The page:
Though the Netherlands is only a tiny country, it has some of the most well documented flora in the world. You can’t think about sprint, without thinking of fields full of Dutch tulips, watched over by their iconic windmills.
The flowers native to the Netherlands have been well documented by the book Heukels’s flora, which is probably the most important book in existence about Dutch plants.
It is essential to have if you are interested in the plant life in the Netherlands. Do bear in mind, though, that it is free of any photographs, and has no illustrations either.
This is the Dutch flower that you think of when you think of the Netherlands – it might even spring to mind before you think of clogs, canals, and Amsterdam coffee shops.
And this is for good reason – breeding, farming, growing, and selling tulips is a huge business in the Netherlands.
The tulip has always been intertwined with the Dutch culture and economy – even in 1634, there was a period of ‘tulip mania’ or ‘tulip fever’ where bulb prices were high, and ever accelerating.
This period is thought to have been the first recorded speculative economic bubble, or asset bubble, in all of human history.
However, this socio-economic phenomenon did not last forever (though the Dutch’s love of seems to have persisted) – the bubble burst in 1637, triggering an economic downturn.
Nowadays, tulips are grown in large fields in the Noordoostpolder region, in the province of Flevoland. The Netherlands produce around 90 percent of the world’s tulips, and the tulip is their national flower.
The Frogbit Plant
This aquatic plant can be found in ponds, lakes, canals, and other kinds of still or slow moving water across the Netherlands. It is vert=y attractive, and is regularly compared to the water lily, though it is a little smaller in size.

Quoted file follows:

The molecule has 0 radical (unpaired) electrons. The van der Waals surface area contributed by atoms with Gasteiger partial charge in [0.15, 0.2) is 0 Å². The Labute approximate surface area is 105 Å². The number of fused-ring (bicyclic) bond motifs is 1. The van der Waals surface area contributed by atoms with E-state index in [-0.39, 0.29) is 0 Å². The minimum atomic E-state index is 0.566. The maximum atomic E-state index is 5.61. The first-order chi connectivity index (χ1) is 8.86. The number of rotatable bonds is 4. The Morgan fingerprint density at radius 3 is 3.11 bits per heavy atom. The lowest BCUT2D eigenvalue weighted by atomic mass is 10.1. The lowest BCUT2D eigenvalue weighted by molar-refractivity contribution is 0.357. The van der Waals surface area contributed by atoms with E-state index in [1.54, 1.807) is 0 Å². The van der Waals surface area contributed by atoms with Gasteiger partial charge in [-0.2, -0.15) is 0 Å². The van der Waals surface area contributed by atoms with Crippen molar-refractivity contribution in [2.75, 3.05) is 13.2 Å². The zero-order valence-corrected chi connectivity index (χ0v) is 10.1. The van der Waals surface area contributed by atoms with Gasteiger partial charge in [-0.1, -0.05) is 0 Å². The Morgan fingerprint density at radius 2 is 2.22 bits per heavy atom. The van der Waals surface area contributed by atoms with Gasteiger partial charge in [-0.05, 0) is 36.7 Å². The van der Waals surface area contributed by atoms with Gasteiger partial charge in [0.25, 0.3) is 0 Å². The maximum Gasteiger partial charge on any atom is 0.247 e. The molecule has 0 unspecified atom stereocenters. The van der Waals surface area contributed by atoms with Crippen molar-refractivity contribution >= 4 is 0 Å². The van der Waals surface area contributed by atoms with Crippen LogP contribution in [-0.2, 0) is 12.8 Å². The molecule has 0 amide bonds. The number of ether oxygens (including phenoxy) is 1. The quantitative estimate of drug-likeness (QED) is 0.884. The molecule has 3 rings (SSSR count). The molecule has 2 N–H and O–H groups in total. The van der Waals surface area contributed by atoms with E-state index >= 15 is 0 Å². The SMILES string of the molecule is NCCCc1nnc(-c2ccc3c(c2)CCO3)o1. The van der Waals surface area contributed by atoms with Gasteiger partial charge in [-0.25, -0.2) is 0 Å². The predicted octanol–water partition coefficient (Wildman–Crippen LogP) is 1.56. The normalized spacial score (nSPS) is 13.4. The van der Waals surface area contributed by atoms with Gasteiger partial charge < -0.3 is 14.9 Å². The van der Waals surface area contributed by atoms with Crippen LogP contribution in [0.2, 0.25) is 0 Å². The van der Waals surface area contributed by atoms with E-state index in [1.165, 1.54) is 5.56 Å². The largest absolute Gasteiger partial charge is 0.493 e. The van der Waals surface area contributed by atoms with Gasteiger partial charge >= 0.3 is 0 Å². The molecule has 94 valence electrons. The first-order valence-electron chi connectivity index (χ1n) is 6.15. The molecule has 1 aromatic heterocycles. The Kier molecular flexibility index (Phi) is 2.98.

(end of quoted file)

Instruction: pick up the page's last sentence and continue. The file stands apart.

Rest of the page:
Though through most of the year, it is just a set of leaves resting on or just under the surface of the water (like a lily pad), in July and August it will produce white blooms, which look great against all of the other colors in the water.
In winter, the plant becomes dormant, and next spring’s buds are buried under the mood at the very bottom of the pond. When it grows back, the leaves and blooms provide shelter from the elements from all kinds of pond life – such as small fish, tadpoles, and dragonfly lavae.
They can be identified by their small rosette sets of kidney shaped leaves. In the summer months, these leaves surround little white flowers, with bright yellow centers (sort of reminiscent of a fried egg). The flower petals look thin and crumpled, and may be brown underneath.
The daffodil is a kind of hardy early perennial bulb plant, which is planted in fall, and then sprouts and blooms in late winter to early spring. They, just like the tulip, is a bulb plant that is nearly eponymous with Dutch florals.
The traditional daffodil flowers usually a bright yellow or creamy white, with six petals, surrounding a trumpet-shape central corona, however, dedicated breeders and horticulturalists have bred other interesting varieties of daffodils.
These cultivated varieties (which are known as ‘cultivars) can produce a whole host of different colored and unique looking flowers. Now, leafless stems can bear up to 20 flowers, and each flower can have far more petals than before.
Daffodils are a great option for planting between different shrubs in your garden, or between shrubs. You can even force them to bloom indoors, filling your house with spring color.
The Yellow Flag Iris
This type of iris, known as the yellow flag iris, are native to the Netherlands, and widespread all over much of Europe, northern Asia, the Middle East and northern Africa.
It is bright and yellow-y in color, and tends to cluster in really moist areas, so is often found clustering along the margins of Dutch waterways – like ponds, fens, marches, canals, rivers and wet woods. It is so water loving that it is sometimes even found growing in standing water.
The yellow flag iris (sometimes just called the flag iris) blooms later in spring and summer than a lot of the Dutch flowers – its distinctive sunny yellow flowers can be spotted from May to August, usually beside other reed bed plants.
The blooms of the yellow flag iris were used as the inspiration for the fleur-de-lis symbol, which is used a lot in heraldry, and also by the scouts.